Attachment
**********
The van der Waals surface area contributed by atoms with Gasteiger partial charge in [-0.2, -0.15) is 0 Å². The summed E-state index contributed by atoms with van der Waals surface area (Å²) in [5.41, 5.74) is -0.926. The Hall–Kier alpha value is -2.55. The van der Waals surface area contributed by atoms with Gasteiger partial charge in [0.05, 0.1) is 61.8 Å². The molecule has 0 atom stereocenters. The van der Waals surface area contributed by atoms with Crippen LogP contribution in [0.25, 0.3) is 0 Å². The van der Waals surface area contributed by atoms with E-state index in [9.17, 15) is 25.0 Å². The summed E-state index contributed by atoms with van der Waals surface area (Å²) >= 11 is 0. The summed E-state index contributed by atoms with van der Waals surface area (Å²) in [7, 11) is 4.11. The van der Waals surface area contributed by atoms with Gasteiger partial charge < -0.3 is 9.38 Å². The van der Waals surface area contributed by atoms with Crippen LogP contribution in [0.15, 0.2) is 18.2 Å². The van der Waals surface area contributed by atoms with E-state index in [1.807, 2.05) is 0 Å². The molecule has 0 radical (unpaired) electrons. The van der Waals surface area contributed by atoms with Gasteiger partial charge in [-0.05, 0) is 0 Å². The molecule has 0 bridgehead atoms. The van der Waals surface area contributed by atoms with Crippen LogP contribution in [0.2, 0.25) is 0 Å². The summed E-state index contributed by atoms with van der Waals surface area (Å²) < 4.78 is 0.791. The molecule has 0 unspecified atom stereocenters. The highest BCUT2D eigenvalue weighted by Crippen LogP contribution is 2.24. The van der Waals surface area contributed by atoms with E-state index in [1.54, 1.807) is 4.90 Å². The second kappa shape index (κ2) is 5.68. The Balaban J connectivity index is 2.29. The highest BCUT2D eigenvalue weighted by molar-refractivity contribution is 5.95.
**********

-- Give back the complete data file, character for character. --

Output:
The van der Waals surface area contributed by atoms with Gasteiger partial charge in [-0.2, -0.15) is 0 Å². The summed E-state index contributed by atoms with van der Waals surface area (Å²) in [5.41, 5.74) is -0.926. The Hall–Kier alpha value is -2.55. The van der Waals surface area contributed by atoms with Gasteiger partial charge in [0.05, 0.1) is 61.8 Å². The molecule has 0 atom stereocenters. The van der Waals surface area contributed by atoms with Crippen LogP contribution in [0.25, 0.3) is 0 Å². The van der Waals surface area contributed by atoms with E-state index in [9.17, 15) is 25.0 Å². The summed E-state index contributed by atoms with van der Waals surface area (Å²) >= 11 is 0. The summed E-state index contributed by atoms with van der Waals surface area (Å²) in [7, 11) is 4.11. The van der Waals surface area contributed by atoms with Gasteiger partial charge < -0.3 is 9.38 Å². The van der Waals surface area contributed by atoms with Crippen LogP contribution in [0.15, 0.2) is 18.2 Å². The van der Waals surface area contributed by atoms with E-state index in [1.807, 2.05) is 0 Å². The molecule has 0 radical (unpaired) electrons. The van der Waals surface area contributed by atoms with Gasteiger partial charge in [-0.05, 0) is 0 Å². The molecule has 0 bridgehead atoms. The van der Waals surface area contributed by atoms with Crippen LogP contribution in [0.2, 0.25) is 0 Å². The summed E-state index contributed by atoms with van der Waals surface area (Å²) < 4.78 is 0.791. The molecule has 0 unspecified atom stereocenters. The highest BCUT2D eigenvalue weighted by Crippen LogP contribution is 2.24. The van der Waals surface area contributed by atoms with E-state index in [1.54, 1.807) is 4.90 Å². The second kappa shape index (κ2) is 5.68. The Balaban J connectivity index is 2.29. The highest BCUT2D eigenvalue weighted by molar-refractivity contribution is 5.95.